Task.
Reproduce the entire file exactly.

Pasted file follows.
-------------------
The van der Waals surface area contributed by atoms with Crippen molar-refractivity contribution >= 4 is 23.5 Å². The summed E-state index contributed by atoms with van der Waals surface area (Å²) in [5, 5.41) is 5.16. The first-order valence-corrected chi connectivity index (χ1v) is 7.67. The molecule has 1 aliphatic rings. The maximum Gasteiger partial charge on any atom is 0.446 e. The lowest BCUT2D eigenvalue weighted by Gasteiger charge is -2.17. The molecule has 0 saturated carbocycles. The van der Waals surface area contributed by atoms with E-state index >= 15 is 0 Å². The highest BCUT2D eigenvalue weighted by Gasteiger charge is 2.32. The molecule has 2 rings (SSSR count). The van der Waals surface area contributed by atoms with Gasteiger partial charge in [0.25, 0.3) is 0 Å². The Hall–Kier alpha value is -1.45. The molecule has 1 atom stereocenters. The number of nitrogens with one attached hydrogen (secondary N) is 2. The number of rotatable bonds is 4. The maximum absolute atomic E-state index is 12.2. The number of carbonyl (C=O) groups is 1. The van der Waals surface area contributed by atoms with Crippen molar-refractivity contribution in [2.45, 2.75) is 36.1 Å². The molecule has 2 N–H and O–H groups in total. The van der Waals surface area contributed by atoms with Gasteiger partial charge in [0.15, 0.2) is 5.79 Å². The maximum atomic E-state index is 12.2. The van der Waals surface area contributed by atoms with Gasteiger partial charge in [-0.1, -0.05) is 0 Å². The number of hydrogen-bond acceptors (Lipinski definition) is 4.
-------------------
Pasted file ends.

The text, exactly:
The van der Waals surface area contributed by atoms with Crippen molar-refractivity contribution >= 4 is 23.5 Å². The summed E-state index contributed by atoms with van der Waals surface area (Å²) in [5, 5.41) is 5.16. The first-order valence-corrected chi connectivity index (χ1v) is 7.67. The molecule has 1 aliphatic rings. The maximum Gasteiger partial charge on any atom is 0.446 e. The lowest BCUT2D eigenvalue weighted by Gasteiger charge is -2.17. The molecule has 0 saturated carbocycles. The van der Waals surface area contributed by atoms with E-state index >= 15 is 0 Å². The highest BCUT2D eigenvalue weighted by Gasteiger charge is 2.32. The molecule has 2 rings (SSSR count). The van der Waals surface area contributed by atoms with Gasteiger partial charge in [0.25, 0.3) is 0 Å². The Hall–Kier alpha value is -1.45. The molecule has 1 atom stereocenters. The number of nitrogens with one attached hydrogen (secondary N) is 2. The number of rotatable bonds is 4. The maximum absolute atomic E-state index is 12.2. The number of carbonyl (C=O) groups is 1. The van der Waals surface area contributed by atoms with Crippen molar-refractivity contribution in [2.45, 2.75) is 36.1 Å². The molecule has 2 N–H and O–H groups in total. The van der Waals surface area contributed by atoms with Gasteiger partial charge in [0.15, 0.2) is 5.79 Å². The maximum atomic E-state index is 12.2. The van der Waals surface area contributed by atoms with Gasteiger partial charge in [-0.1, -0.05) is 0 Å². The number of hydrogen-bond acceptors (Lipinski definition) is 4.